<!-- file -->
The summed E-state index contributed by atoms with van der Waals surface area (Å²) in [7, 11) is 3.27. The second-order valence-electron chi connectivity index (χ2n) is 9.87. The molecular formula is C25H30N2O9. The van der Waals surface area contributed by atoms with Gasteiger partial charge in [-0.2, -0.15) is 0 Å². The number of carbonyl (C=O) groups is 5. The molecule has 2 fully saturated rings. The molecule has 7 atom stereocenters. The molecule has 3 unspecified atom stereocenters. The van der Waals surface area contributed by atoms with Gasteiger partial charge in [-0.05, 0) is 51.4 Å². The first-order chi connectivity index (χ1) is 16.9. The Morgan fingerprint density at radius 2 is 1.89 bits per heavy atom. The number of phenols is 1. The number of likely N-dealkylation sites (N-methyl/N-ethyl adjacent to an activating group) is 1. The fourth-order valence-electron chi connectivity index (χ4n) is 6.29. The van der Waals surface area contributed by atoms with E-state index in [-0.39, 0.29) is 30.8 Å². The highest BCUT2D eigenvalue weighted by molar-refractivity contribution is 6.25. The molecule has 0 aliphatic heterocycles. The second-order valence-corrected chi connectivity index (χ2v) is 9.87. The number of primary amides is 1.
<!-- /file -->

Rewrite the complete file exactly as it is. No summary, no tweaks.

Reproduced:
The summed E-state index contributed by atoms with van der Waals surface area (Å²) in [7, 11) is 3.27. The second-order valence-electron chi connectivity index (χ2n) is 9.87. The molecular formula is C25H30N2O9. The van der Waals surface area contributed by atoms with Gasteiger partial charge in [-0.2, -0.15) is 0 Å². The number of carbonyl (C=O) groups is 5. The molecule has 2 fully saturated rings. The molecule has 7 atom stereocenters. The molecule has 3 unspecified atom stereocenters. The van der Waals surface area contributed by atoms with Gasteiger partial charge in [-0.05, 0) is 51.4 Å². The first-order chi connectivity index (χ1) is 16.9. The Morgan fingerprint density at radius 2 is 1.89 bits per heavy atom. The number of phenols is 1. The number of likely N-dealkylation sites (N-methyl/N-ethyl adjacent to an activating group) is 1. The fourth-order valence-electron chi connectivity index (χ4n) is 6.29. The van der Waals surface area contributed by atoms with E-state index in [-0.39, 0.29) is 30.8 Å². The highest BCUT2D eigenvalue weighted by molar-refractivity contribution is 6.25. The molecule has 0 aliphatic heterocycles. The second-order valence-corrected chi connectivity index (χ2v) is 9.87. The number of primary amides is 1.